Engaging Faith: Practical lesson ideas and activities for Catholic Educators

February 15, 2008

Freedom Simulation Lesson Plan


As part of an annual in-service day at Notre Dame, several high school theology teachers offered lesson plans to share. Presented below is the third of a series of lessons that will be offered from time to time on the Engaging Faith blog.


Adapted from a lesson
By Kat Morris
Chaminade-Julienne Catholic High School
Dayton, OH


Objectives
The students will be able to:
• define freedom and explain our Christian call to form our conscience and choose the most loving decision in a given situation.
• explain the responsibility that comes with freedom.
• recognize the authority of conscience.

Activities
(to be completed on a block day with a 90-minute period or over two days with 45-minute periods)

Freedom Simulation and Discussion
• Write on the board: “What is freedom?”
• Post signs around the room with this question printed on them.

Activity Stations
Set up five activity stations around the room as follows:
1. A TV monitor where the last 30 minutes of the film The Mission is playing.
2. A TV monitor where the last 30 minutes of the film The Shawshank Redemption is playing.
3. A CD player or something similar where the song Cry Freedom by Dave Matthews is playing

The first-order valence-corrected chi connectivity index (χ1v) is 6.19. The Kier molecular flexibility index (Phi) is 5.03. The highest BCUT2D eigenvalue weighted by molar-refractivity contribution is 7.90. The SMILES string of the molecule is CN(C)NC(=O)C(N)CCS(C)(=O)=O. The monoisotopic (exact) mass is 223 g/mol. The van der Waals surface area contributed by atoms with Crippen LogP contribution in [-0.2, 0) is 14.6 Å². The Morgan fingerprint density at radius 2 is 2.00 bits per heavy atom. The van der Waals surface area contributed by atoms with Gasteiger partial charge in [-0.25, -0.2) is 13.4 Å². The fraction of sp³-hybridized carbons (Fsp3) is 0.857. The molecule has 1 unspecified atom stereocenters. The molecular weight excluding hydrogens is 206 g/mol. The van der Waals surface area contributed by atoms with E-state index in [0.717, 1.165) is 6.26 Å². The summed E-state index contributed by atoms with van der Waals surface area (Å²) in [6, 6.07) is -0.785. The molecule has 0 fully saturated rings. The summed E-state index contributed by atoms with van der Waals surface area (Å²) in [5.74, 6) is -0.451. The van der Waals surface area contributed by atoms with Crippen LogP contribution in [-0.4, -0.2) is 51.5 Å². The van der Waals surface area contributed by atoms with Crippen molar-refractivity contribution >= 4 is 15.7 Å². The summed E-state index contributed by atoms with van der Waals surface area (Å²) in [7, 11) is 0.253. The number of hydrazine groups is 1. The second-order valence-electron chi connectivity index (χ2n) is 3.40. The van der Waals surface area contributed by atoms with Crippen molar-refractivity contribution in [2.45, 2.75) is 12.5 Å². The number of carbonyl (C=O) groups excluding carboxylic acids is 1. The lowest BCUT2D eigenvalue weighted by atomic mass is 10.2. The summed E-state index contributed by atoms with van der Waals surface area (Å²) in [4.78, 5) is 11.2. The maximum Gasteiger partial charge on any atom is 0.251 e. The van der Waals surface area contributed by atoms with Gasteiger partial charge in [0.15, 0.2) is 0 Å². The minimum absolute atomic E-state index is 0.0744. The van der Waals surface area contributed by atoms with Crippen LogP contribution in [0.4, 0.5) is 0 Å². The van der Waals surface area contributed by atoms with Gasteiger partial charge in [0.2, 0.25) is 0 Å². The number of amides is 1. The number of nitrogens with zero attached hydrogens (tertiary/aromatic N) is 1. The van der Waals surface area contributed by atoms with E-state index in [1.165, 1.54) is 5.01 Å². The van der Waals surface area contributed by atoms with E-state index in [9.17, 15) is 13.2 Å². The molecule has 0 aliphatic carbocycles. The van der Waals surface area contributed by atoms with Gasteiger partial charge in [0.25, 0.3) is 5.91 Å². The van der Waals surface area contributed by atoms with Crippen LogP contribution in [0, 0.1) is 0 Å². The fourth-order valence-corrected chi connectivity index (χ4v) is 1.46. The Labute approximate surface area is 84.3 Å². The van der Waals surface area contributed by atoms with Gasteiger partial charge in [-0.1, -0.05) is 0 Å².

4. Desktop computers with instructions to do a Google search for the question “What is Freedom?
5. An area where several quotations on freedom are displayed. For example:
• “Freedom is nothing else but a chance to be better”—Albert Camus
• “History does not long entrust the care of freedom to the weak or timid.”—Dwight D. Eisenhower
• “Freedom is like taking a bath—you have to keep doing it every day.”—Florynce Kennedy
• The average man doesn’t want to be free. He simply wants to be safe.”—H.L. Mencken

Put a “Do Not Disturb” placard on your desk and sit there without interacting with the students. Give the students “freedom” for the first 30-45 minutes of the class period to explore the stations, use the materials provided and work on a definition of freedom. If they “choose” to do nothing, let them be. The simulation is to see what they will do without teacher direction

Process the Activity
As possible, have the students arrange their chairs in a circle. Lead a discussion on the activity that just took place. Ask:
• What was the point of this activity?
• What did the activity teach you about freedom? (Discuss specifically each of the activity stations.)
• How were you free in this activity?
• What did you choose to do?
• Why did you make this decision?
• Was your freedom limited in any way?
• What limits people’s freedom?

Follow-up
Offer a definition of freedom:
“Freedom is the ability to make choices. As Catholic Christians we are called to choose the most loving thing in a given situation. We form our conscience to help us grow closer to the objective Truth and understand what is the most loving option. We must support our ability to choose and ensure that all others have the right to choose as well.

Have the students write their answers to the following questions:
• How does the Church promote freedom?
• How are we obliged to follow our conscience?
• How did you feel about this simulation activity?

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